Abstract

Purpose

User-generated content (UGC) and service failure have attracted considerable marketing inquiry over the last two decades. Previous studies primarily focused on the outcome of service failure and the impact of UGC on perceived failure severity. This article departs from previous studies as it examines the moderating role of UGC on the relationship between service failure recovery (SFR) and customer–brand relationship.

Design/methodology/approach

Building on commitment-trust theory and from a phenomenological hermeneutical perspective, this article explores this phenomenon through the interpretation of 60 in-depth interviews with millennials from three European countries: Italy, France and the UK. An analysis of the data was conducted using a qualitative approach to understand the main constructs and relationships derived from the data.

Findings

This study conceptualises four distinct moderating characteristics of UGC in the SFR process: satisfaction with experience and brand, dissatisfaction with experience and brand, satisfaction with brand and dissatisfaction with brand. The insights from the responsiveness, empathetic response, counterfactual thinking and brand salience (RECB) framework contribute to research on UGC and shed light on the relationship between SFR and consumer–brand relationships in the fashion industry.

Originality/value

Overall, this study demonstrates that customer interactions with UGC significantly affect their responses to, and relationships with, a brand. The proposed framework opens up interesting avenues for future research on the moderating role of UGC on the relationship between SFR and customer–brand relationships.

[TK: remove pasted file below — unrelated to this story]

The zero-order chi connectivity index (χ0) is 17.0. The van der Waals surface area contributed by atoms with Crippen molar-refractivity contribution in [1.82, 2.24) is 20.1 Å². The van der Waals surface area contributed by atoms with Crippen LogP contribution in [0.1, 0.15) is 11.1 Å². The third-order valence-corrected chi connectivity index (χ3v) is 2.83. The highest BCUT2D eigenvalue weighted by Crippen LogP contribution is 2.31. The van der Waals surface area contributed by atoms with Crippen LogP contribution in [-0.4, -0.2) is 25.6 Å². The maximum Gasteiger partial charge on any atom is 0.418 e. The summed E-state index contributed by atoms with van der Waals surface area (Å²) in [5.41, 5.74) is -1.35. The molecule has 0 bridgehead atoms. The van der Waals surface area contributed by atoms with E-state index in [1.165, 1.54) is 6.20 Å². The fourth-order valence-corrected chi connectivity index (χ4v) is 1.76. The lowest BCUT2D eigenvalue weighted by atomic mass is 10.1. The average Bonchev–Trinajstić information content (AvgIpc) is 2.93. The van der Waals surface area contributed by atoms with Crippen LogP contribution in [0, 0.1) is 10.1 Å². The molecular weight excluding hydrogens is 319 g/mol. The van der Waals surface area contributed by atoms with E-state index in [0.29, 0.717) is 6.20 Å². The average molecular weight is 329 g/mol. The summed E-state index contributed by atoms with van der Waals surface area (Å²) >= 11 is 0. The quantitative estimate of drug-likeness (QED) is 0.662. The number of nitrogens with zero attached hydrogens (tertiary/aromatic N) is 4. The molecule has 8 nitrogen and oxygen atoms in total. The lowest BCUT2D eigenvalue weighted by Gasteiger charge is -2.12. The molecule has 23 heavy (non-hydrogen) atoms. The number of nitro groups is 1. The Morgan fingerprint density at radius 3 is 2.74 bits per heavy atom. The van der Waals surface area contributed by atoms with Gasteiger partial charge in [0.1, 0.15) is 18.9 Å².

Article
Publication date: 13 August 2018

Fenio Annansingh, Kerry E. Howell, Shaofeng Liu and Miguel Baptista Nunes

Higher education (HE) institutions create, disseminate, share and exchange knowledge through relationships among people, processes and technologies. Knowledge sharing (KS) in…

Abstract

Purpose

Higher education (HE) institutions create, disseminate, share and exchange knowledge through relationships among people, processes and technologies. Knowledge sharing (KS) in academia enables people within the institute to develop practices which allow them to collect and share what they know. This often leads to actions that improve services and outcomes. Despite the opportunities, this sharing is not without implications as it exposes the knowledge sharer and recipient to a number of vulnerabilities and risks, which hinders the knowledge-sharing process. The paper aims to discuss these issues.

Design/methodology/approach

This paper adopted a constructivist approach, which utilised focus group discussions within three UK universities. These were identified to improve the usefulness and effectiveness of the knowledge-sharing process.

Findings